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©2016 Society of Economic Geologists, Inc.
SEG-MJD 2016 Conference
Geology of the Halilağa Porphyry Cu-Au Deposit and Emergence of an Eocene Porphyry
Belt in NW Turkey
Paula Brunetti,1,* Aleksandar Miškovic,1 Craig J.R. Hart,1 Andrew Davies,2 and Robert Creaser3
1
Mineral Deposit Research Unit, University of British Columbia, Vancouver, Canada
2
Teck Resources Limited, Vancouver, Canada
3
University of Alberta, Department of Earth and Atmospheric Sciences, Edmonton, Canada
*Corresponding author: e-mail, [email protected]
The Biga Peninsula of northwest Turkey is an emerging copper-gold province characterized by
numerous epithermal and porphyry-type deposits and prospects. Mineralization is associated with
Cenozoic calc-alkaline magmatism, ranging between 52 and 18 Ma in age, and related to
postcollisional tectonism. The Halilağa Cu-Au deposit, in the central Biga Peninsula, is one of
several porphyry systems and is associated with mineralization types. Previous geochronology
results indicate a late Oligocene age for porphyry mineralization at Halilağa, suggesting genetic
connections with the Evçiler pluton, located 2 km to the southeast. Here, we address the temporal
connections of the porphyry mineralization with larger intrusive bodies in the area, and we provide
new insights into the age of mineralization and related igneous rocks at Halilağa.
The Halilağa host rocks comprise a 500-m-thick, westerly dipping volcanosedimentary sequence
consisting of interbedded andesite lavas, volcanic siltstone, volcanic sandstone, and polymictic
conglomerate. Contact metamorphism, in the form of biotite hornfels, is well developed adjacent
to the intrusion. The Halilağa Cu-Au system comprises two dominant intrusive phases: a
mineralized quartz monzonite porphyry with crowded phenocrysts of plagioclase and rounded
quartz, and a poorly mineralized, phenocryst-poor, quartz monzonite to granodiorite porphyry.
Andesitic dikes, containing pyrite after mafic phenocrysts and surrounded by epidote-chlorite
alteration halos, cut and postdate the porphyry intrusions. Porphyry Cu-Au mineralization is
locally associated with biotite-magnetite ± K-feldspar alteration and intense quartz veining. This
early alteration assemblage has been variably overprinted by pervasive sericite ± quartz alteration,
in particular at shallow levels. At depth, selective pervasive sericite-chlorite alteration has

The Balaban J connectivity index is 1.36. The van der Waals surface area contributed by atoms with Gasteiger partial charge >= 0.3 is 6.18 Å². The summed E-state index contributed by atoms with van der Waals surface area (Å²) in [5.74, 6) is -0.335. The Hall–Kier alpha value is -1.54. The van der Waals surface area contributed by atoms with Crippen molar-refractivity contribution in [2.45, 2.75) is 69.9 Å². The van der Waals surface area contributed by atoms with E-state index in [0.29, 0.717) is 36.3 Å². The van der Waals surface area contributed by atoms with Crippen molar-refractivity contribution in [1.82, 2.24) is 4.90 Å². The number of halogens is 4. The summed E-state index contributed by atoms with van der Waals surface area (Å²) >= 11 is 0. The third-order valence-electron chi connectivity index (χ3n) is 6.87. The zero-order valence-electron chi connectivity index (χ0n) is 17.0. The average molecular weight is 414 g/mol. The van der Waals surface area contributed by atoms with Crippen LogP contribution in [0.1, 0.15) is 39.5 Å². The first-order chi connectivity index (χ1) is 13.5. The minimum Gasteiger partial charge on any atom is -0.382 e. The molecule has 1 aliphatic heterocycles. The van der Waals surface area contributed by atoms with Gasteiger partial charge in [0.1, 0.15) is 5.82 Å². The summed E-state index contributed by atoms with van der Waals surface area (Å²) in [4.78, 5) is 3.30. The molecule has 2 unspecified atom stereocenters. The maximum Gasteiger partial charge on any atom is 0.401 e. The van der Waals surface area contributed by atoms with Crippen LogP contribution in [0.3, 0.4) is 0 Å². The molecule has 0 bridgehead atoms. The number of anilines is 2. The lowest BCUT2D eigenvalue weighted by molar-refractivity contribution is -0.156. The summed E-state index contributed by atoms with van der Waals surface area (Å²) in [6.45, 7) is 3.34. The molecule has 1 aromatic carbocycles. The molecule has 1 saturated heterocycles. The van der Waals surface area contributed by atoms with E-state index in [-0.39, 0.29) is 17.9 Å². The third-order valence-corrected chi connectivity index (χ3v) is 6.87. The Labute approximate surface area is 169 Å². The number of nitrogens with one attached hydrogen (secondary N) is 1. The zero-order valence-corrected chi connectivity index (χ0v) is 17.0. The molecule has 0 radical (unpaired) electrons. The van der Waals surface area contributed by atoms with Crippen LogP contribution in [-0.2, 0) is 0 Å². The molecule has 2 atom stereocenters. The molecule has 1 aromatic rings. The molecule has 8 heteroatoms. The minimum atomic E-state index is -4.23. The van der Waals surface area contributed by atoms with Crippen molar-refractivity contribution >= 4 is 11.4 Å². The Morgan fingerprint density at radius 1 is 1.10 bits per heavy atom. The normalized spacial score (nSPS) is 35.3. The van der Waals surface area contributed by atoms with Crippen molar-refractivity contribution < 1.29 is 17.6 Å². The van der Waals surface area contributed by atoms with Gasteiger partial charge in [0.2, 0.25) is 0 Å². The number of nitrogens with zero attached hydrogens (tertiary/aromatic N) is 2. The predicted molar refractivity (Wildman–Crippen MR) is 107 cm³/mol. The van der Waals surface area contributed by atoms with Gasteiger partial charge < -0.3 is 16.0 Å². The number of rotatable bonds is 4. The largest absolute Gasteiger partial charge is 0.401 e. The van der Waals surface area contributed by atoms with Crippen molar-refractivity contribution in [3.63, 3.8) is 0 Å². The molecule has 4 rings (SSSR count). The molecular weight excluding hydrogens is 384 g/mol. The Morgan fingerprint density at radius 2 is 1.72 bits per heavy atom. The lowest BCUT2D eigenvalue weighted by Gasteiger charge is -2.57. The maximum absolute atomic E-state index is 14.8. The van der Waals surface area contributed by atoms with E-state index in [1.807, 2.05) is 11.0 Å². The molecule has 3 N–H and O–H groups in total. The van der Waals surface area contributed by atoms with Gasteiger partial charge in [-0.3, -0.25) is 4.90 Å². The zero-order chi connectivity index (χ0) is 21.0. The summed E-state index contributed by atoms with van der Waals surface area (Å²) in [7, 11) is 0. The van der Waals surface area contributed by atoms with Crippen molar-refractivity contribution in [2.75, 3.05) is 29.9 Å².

overprinted the early biotite-magnetite ± K-feldspar assemblage. Epidote-chlorite-calcite
alteration occurs at the edges of the system. Sulfide mineralogy is dominated by chalcopyrite,
pyrite, and minor pyrrhotite as inclusions in pyrite. In addition, supergene digenite and covellite
occur at shallow levels. New U-Pb zircon geochronology results from the Halilağa district have
yielded two clusters of ages for the magmatic sequences: a middle Eocene (40–37 Ma) age for
intrusions and host rocks at Halilağa, previously interpreted to be Oligocene based on Ar-Ar
geochronology, and an Oligocene (ca. 28 Ma) age for volcanic rocks located northern of Halilağa.
Middle Eocene and Oligocene (Chattian) are the two ages of mineralization of epithermal and
porphyry mineralization in the Biga Peninsula (e.g., Kuşcayir, Kartaldağ, Ağı Dağı, Tepeoba). At
Halilağa, porphyry mineralization is spatially associated with Eocene intrusions, and the temporal
link is now confirmed by an Re-Os analysis of molybdenite, yielding a mineralization age of 39.56
± 0.21 Ma. This is the first reported Eocene mineralization age for porphyry mineralization in the
Biga Peninsula.
The new geochronology data preclude a genetic link with the Evçiler pluton and suggest a
connection between the Halilağa porphyry deposit and the Eocene Kuşcayir intrusion (K-Ar in
hornblende 38–39 Ma) located 13 km to the west-northwest, indicating a potential northwest
mineralization trend in the central Biga Peninsula. To the southeast in Central Anatolia, Eocene
porphyry mineralization is associated with early Eocene (Ypresian to Lutetian) magmatism, older
than the mineralization at the Biga Peninsula, and distributed in the Karapinar/Bursa District and
in the Çöpler/Kabataş magmatic complex.
2